Organ recipients kick off Transplant Games with swimming

Jim Melwert
August 03, 2018 - 1:32 pm

Jim Melwert | KYW Newsradio


SALT LAKE CITY (KYW Newsradio) — Competition got underway Friday in Salt Lake City for the 2018 Transplant Games of America, celebrating organ donation and raising awareness of the need for donors. 

The first action is in the pool with the 200-meter individual medley and the 500-meter freestyle. 

Swimming in the 500 freestyle is Amy Lucy from team Maryland.

"I’m a double lung recipient," Lucy said. "My transplant was 14 months ago. I have cystic fibrosis, which led to the end-stage lung failure."

Lucy is swimming, cycling, running and also competing in tennis and some other track-and-field events.

"And it’s amazing. It’s really, really exciting to be able to breathe and run and swim and cycle and do all the things I could never do," she said. "I’ve run three 5Ks. I’m doing a marathon relay. I’m doing the virtual triathlon here. I’m doing absolutely everything, and it’s phenomenal."

Not only is this her first Transplant Games, it’s the first time she and her husband were able to fly.

"We’ve never taken a honeymoon. This is our first trip," she said. "It’s literally a different life for us. I wrote to my donor family. I haven’t heard back yet, but I’m so hopeful I will because I just want to thank them face-to-face, because they really gave me life that I never had."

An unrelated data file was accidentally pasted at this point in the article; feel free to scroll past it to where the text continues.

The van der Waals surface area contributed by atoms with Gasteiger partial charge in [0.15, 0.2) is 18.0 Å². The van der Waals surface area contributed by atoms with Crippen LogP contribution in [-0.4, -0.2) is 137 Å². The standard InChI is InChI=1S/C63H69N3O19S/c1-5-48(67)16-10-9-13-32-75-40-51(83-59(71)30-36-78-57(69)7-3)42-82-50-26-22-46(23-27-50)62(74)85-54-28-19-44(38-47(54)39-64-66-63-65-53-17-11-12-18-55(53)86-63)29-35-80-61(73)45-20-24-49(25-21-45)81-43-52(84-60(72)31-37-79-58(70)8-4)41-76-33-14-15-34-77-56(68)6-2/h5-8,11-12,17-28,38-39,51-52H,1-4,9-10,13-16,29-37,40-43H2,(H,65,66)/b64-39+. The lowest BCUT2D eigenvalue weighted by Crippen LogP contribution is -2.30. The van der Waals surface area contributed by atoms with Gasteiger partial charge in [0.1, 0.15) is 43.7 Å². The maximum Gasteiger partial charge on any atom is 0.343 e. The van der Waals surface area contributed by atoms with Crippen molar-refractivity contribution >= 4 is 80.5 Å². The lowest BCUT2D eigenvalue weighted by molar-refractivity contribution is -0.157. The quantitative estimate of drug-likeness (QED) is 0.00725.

One of the most emotional moments of the Transplant Games is the opening ceremonies in which donor families — families who had a loved one die and donate organs or tissue — enter the stadium. 

Many recipients never learn who gave them their organs, so they can never meet and thank their family. John Hughes is a four-time kidney recipient, his most recent in 2016. He said he only knows it was from a 42-year-old who died of a drug overdose.

"I had a lot of emotions," Hughes said. "I wanted to know does he have a family, does he have kids? It’s tough sometimes."

He says meeting and thanking donor families does help, and he hopes people hear the message about becoming an organ donor.

"Out of something so tragic, something beautiful can come," Hughes said. "And hopefully people realize in tragedy, life does go on."


KYW Newsradio's Jim Melwert, a living kidney donor, is competing with Team Philadelphia.